In a small research community such as the ECSB you are likely to meet the person whose work you have reviewed again. Hence, we recommend that we should all definitely return this favour. What I always do is I read the review again after some time has passed, and then ask myself: If I met the author(s) at RENT and had to deliver my review directly to them, would it feel right? If so, you have probably written a constructive review.

  1. Be specific and transparent

It’s sometimes the small details that make a review really helpful for the authors. If you give references, provide the full references so that people can actually find it. Give the authors some insight into why you think that a specific point is problematic or what kind of flaw there is in the theoretical framework. And, of course, be specific about the paper that you have in front of you not what you would write yourself instead

This last point is especially important for reviewing conference abstracts, because abstracts typically leave the space to imagine a variety of different storylines for full papers. If you feel that it is helpful for the authors, point them towards the various possibilities they have to further develop their paper. However, most of your comments should clearly relate to the abstract right in front of you.

  1. Structure your process

Let’s see how people are actually doing this and how it works for them when they have the usual 4-6 abstracts to review for the RENT. My colleague Margo takes about an hour for each abstract and structures her process like this:

  1. Read the abstract
  2. Read the abstract again, and make notes
  3. Collect the notes into comprehensive themes for feedback
  4. Write a few thematic feedback points
  5. Read the written review again and check the tone and understandability
    (Margo Enthoven)

Now, the actual process can of course look a bit different for everyone. Most of us agreed that we read all the abstracts first, and then each one individually in more depth. There is no perfect process, but having a structure makes your process, and hence your reviews, better.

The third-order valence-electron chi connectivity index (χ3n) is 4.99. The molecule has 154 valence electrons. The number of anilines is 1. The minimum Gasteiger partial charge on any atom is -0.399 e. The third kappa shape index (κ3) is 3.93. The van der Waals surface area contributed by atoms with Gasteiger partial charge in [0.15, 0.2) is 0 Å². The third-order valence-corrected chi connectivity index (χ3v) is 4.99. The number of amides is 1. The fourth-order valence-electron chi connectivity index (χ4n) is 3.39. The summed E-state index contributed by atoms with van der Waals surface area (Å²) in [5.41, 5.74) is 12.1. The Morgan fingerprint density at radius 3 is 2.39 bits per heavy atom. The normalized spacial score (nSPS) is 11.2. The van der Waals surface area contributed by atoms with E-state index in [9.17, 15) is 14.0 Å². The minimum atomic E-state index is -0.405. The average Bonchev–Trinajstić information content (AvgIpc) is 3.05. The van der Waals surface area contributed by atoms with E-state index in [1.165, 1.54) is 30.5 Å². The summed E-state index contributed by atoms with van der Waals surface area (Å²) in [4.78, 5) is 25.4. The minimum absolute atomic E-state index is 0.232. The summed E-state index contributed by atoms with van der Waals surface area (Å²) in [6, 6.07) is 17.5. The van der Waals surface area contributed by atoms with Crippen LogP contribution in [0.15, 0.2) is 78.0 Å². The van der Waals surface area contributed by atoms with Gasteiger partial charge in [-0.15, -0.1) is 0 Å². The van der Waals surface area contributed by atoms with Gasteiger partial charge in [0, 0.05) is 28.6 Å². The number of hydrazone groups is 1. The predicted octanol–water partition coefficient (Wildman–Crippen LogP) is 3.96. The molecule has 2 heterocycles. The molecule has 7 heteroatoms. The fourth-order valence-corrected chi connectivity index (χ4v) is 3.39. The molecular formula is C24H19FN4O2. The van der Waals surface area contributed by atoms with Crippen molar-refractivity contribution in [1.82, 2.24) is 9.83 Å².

1. Focus on key points

There are always a lot of things you can comment on in conference abstracts, because a lot of information is, of course, still missing. However, avoid writing reviews that are longer than the actual abstract. For me, a good rule of thumb is to focus on the three key points that I want the authors to get from my review. These are typically points that relate to the overall storyline, the expected contribution and the possible further directions for a paper. These major points are what I focus on in my reviews. Your review does not need to cover every aspect of the abstract, but it should open up developmental perspectives for the authors and help them to realize the potential of their work.

  1. Judge potential in a fair way

Regarding a fair judgement, one of the most challenging things about reviewing abstracts is that you are not judging the complete work, but you mostly judge potential. My colleague Sanna describes it like this:

The papers are in different stages. Sometimes, particularly in early-stage papers, it can be difficult to understand the idea and overall scientific value of the paper. Then it simply requires time to "digest" the paper. It might be that the paper cannot be accepted for the conference but I still try to provide good comments for the future development. (Sanna Ilonen) 

As a reviewer, I very much agree that it takes time to digest certain papers, especially if they feel a bit unfamiliar or are not so closely related to what you normally work on. Now to actually judge potential, a key point is to reflect: Will this paper be developed into a full paper by the expected deadline? If it is presented at RENT: will my fellow colleagues be excited about its presentation? Of course, sometimes the answer to this is “no”. Hence, in order to keep up the quality of a conference, you will sometimes recommend that an abstract won’t be accepted. That might feel difficult, but it is just as important for a research community than an enthusiastic acceptance.